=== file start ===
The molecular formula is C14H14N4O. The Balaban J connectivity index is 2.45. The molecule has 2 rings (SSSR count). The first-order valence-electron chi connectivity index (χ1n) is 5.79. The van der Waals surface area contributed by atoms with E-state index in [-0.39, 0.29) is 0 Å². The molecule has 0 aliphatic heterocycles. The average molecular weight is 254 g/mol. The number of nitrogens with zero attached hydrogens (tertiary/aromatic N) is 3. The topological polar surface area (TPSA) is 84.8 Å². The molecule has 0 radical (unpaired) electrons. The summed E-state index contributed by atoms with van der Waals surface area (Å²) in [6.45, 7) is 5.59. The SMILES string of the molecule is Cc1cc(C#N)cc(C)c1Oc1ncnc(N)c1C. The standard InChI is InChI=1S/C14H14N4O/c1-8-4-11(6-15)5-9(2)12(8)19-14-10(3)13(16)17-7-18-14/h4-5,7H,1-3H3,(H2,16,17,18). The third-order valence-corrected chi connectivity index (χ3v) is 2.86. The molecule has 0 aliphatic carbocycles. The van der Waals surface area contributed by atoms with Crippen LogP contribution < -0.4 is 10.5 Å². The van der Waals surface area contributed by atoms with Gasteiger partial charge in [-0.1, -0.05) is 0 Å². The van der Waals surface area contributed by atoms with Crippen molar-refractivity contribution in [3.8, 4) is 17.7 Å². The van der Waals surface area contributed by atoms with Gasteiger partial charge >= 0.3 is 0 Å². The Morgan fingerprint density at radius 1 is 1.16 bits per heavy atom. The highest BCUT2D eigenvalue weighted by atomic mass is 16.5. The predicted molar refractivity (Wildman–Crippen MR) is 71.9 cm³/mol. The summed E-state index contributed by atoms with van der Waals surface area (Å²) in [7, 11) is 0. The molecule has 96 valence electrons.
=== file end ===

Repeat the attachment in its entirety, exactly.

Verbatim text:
The molecular formula is C14H14N4O. The Balaban J connectivity index is 2.45. The molecule has 2 rings (SSSR count). The first-order valence-electron chi connectivity index (χ1n) is 5.79. The van der Waals surface area contributed by atoms with E-state index in [-0.39, 0.29) is 0 Å². The molecule has 0 aliphatic heterocycles. The average molecular weight is 254 g/mol. The number of nitrogens with zero attached hydrogens (tertiary/aromatic N) is 3. The topological polar surface area (TPSA) is 84.8 Å². The molecule has 0 radical (unpaired) electrons. The summed E-state index contributed by atoms with van der Waals surface area (Å²) in [6.45, 7) is 5.59. The SMILES string of the molecule is Cc1cc(C#N)cc(C)c1Oc1ncnc(N)c1C. The standard InChI is InChI=1S/C14H14N4O/c1-8-4-11(6-15)5-9(2)12(8)19-14-10(3)13(16)17-7-18-14/h4-5,7H,1-3H3,(H2,16,17,18). The third-order valence-corrected chi connectivity index (χ3v) is 2.86. The molecule has 0 aliphatic carbocycles. The van der Waals surface area contributed by atoms with Crippen LogP contribution < -0.4 is 10.5 Å². The van der Waals surface area contributed by atoms with Gasteiger partial charge in [-0.1, -0.05) is 0 Å². The van der Waals surface area contributed by atoms with Crippen molar-refractivity contribution in [3.8, 4) is 17.7 Å². The van der Waals surface area contributed by atoms with Gasteiger partial charge >= 0.3 is 0 Å². The Morgan fingerprint density at radius 1 is 1.16 bits per heavy atom. The highest BCUT2D eigenvalue weighted by atomic mass is 16.5. The predicted molar refractivity (Wildman–Crippen MR) is 71.9 cm³/mol. The summed E-state index contributed by atoms with van der Waals surface area (Å²) in [7, 11) is 0. The molecule has 96 valence electrons.